JOHN CONSTABLE, R.A. (East Bergholt 1776-1837 London)
A young woman reading at a window
graphite, fragmentary watermark
812 x 634 in. (22.5 x 17.5 cm)
Isabel Constable (1823-1888).
Sir Robert Witt (1872-1952), London (L. 2228b).
with Salander-O’Reilly, New York, May 1988.
G. Reynolds, The Early Paintings and Drawings of John Constable, New Haven and London, 1996, no. 06.138, pl. 513.
London, Courtauld Gallery, The John Witt Collection, Part II, English School, 1963, no. 51.
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Lot Essay

Constable spent the summer of 1806 staying with various friends, family and patrons. In early June he was with the Cobbold family, but by the end of the month he was with the Hobsons, before visiting his uncle and aunt James and Mary Gubbins and their children, at their home in Epsom, Surrey, in August. During each of these visits Constable appears to have been primarily engaged with capturing the human figure and he produced numerous rapidly executed figure studies, mainly in pencil, such as the present drawing.
William Hobson was a builder who built Martello Towers and part of the London Docks. It is likely that Constable was introduced to the Hobsons through a mutual friend of the Cobbolds. The Hobson’s had sixteen children, of which the eldest girls were Ann (born 1785), Susanna (born 1786), Laura (born 1788), Lydia (born 1789) and Emma (born 1791). Constable spent almost a month with the family at their home, Markfield House, Tottenham from the end of June. It is not certain whether he was there to undertake a possible commission, or as a temporary drawing master to the family. However, he appears to have again spent most of his time in sketching the family, rather than in exploring the surrounding landscape.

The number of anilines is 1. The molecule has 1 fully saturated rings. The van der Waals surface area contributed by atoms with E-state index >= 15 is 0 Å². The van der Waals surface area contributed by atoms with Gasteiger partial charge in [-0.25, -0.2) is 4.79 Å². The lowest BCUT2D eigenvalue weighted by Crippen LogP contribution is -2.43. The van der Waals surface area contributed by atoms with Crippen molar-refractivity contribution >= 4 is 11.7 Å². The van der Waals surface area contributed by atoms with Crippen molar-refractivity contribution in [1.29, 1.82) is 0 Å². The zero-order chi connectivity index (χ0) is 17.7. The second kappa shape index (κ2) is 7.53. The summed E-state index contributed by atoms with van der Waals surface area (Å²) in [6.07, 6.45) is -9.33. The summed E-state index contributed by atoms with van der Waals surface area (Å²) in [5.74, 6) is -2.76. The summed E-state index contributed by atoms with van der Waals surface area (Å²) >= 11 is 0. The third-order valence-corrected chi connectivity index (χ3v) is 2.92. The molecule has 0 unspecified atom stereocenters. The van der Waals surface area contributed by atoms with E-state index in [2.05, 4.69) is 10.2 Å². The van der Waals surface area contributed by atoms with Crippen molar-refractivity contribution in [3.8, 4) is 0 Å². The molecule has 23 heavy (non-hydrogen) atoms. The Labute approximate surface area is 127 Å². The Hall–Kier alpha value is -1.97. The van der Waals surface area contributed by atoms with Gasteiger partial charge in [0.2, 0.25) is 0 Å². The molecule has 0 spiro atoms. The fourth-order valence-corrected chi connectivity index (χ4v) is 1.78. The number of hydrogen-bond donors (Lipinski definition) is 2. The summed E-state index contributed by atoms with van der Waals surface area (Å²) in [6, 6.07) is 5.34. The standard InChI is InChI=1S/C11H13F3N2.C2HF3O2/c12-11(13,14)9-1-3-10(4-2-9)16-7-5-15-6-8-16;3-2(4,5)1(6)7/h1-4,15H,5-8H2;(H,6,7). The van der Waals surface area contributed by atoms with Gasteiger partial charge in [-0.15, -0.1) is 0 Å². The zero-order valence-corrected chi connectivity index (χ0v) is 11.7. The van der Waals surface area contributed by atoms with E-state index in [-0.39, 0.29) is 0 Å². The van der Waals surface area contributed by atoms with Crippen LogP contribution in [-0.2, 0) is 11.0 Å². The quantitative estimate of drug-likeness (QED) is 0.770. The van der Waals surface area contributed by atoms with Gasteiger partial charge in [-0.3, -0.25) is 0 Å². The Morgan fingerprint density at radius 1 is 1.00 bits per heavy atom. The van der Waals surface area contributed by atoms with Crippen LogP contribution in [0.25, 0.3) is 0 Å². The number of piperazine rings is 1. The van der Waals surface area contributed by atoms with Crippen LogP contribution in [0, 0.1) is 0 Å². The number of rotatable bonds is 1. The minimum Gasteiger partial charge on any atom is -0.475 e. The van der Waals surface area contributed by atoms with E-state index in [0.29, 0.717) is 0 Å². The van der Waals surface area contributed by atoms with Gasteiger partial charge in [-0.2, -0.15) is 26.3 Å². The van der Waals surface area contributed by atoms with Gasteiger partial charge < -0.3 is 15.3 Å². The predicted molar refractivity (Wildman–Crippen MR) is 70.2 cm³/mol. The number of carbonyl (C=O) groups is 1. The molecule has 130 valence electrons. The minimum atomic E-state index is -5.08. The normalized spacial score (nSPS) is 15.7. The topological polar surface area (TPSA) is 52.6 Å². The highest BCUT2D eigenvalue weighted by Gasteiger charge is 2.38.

From this period there are at least three surviving sketchbooks (Musée du Louvre, Paris) as well as a number of single sheets and sheets from dismembered sketchbooks. The drawings are mostly of sketches of the various members of the three families, engaged in everyday activities, such as reading or sewing. This sheet is thought to come from his time at Markfield, and to depict one of the Hobson daughters.

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